Public “solo-dining” has become a hot topic.

Articles and blogs extol the virtues of the party of one. Some restaurants in major U.S. cities specialize in solo-dining. An OpenTable study reveals single reservations have increased 62 percent, making such bookings the “fastest growing table party size.”

Why is an uptick in dining alone in public noteworthy? Because most of us dread the idea. The notion is a perennial literary device, hack comic premise and universally acknowledged source of social anxiety.

In its most severe form, it’s called solomangarephobia. If you’re dismissive of this fear, consider it’s extraordinarily easy to avoid sitting down by yourself in a packed restaurant and ordering a full meal.

Unless you’re a ’tween or teen. For many, middle school may mark the first time you’re free to choose with whom you dine.

Those who fear such dining alone in public often attribute their anxiety to school cafeteria experiences where they were forced to eat by themselves for some reason.

While some may notice a peer eating alone, they don’t necessarily take any action.

Meanwhile, adults may underestimate how much a social connection affects a child’s educational experience. Kids want to feel included, and cafeterias are a huge factor. In such settings, the opposite of “inclusion” isn’t “exclusion” as much as it is “isolation.”

Earlier this week, I received a notification from my daughter’s school about its observance of “No One Eats Alone Day” (www.NoOneEatsAlone.org). The national movement encourages schools to host personalized, student-led days to help everyone feel included, valued and accepted by their peers.

The national No One Eats Alone Day typically takes place in February, though many schools coordinate individual events at other times of the year. It is intended to raise awareness among middle and junior high school students — get them to look beyond the groups to which they gravitate and understand for some, lunch is the most difficult part of each school day.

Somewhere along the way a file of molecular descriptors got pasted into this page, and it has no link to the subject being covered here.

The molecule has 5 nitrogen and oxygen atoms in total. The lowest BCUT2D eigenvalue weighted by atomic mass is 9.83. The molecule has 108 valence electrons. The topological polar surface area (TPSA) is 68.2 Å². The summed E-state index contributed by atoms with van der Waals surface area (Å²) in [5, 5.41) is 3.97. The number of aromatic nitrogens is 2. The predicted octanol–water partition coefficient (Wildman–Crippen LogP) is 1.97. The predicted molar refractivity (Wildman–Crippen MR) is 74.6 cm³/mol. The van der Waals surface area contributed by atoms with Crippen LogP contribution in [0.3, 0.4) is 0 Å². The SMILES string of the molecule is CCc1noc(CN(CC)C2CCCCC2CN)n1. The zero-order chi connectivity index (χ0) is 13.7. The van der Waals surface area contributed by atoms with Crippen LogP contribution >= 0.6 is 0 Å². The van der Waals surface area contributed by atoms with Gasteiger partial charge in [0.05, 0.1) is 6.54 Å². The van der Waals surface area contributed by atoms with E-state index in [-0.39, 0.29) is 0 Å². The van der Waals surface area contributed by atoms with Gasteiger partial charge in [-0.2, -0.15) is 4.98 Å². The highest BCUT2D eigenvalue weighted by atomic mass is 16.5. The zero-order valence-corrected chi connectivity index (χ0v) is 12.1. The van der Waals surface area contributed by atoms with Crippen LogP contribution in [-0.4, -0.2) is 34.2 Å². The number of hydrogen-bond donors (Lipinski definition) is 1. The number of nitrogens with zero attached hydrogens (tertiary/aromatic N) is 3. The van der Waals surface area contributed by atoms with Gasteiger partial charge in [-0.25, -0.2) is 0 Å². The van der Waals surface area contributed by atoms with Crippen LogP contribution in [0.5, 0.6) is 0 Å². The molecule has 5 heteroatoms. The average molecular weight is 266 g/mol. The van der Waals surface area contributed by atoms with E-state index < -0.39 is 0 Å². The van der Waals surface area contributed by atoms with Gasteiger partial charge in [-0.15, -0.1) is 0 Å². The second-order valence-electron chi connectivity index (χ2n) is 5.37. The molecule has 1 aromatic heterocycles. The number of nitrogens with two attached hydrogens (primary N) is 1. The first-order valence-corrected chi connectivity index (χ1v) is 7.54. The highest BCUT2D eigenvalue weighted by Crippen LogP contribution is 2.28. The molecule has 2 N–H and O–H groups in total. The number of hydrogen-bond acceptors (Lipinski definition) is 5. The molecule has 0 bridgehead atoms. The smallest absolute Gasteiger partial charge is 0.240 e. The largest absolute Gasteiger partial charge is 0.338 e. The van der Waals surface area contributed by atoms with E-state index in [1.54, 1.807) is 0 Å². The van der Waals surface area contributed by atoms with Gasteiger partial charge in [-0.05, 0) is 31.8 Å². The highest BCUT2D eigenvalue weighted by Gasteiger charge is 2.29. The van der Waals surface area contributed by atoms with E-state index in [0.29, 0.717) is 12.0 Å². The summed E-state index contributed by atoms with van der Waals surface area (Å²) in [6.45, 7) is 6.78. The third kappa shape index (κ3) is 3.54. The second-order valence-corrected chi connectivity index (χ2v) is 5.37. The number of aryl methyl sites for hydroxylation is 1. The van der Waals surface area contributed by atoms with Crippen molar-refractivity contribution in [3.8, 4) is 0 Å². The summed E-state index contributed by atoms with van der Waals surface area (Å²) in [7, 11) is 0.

At my daughter’s school, No One Eats Alone Day will be observed by asking students to actively foster a culture of acceptance. The idea is to ensure everyone has a lunch companion.

The event is an initiative of Beyond Differences. The San Francisco organization was founded by Averell “Ace” Smith and Laura Talmus as a way to increase inclusion and awareness of differences among school children.

Their daughter, Lili Smith, was born with Apert syndrome, a craniofacial disorder that prevents a child’s skull from growing and affects facial and head shape. Lili struggled to feel included at school and participate in social activities.

Although Lili became a disability rights activist, Beyond Differences notes middle school proved especially challenging, and she often ate lunch alone.

Lili died in 2009 at age 15, due to complications from her syndrome. At that time, peers realized they hadn’t even noticed they’d excluded Lili from social activities. This caused them to ensure it didn’t happen to anyone else — anywhere.

Their efforts were incorporated into Beyond Differences’ national, multifaceted movement to emphasize empathy and inclusion. The No One Eats Alone Day website offers free curriculum and provides schools with the tools to start and sustain local inclusion initiatives.

On a personal note, please encourage ’tweens and teens to remember to include peers who receive aid from paraprofessionals. While kids with such assistance aren’t technically “alone,” they do crave the company of kids their own age.

Golden writes The Courier’s weekly faith and values column. Email her at onfaith@karrisgolden.com.


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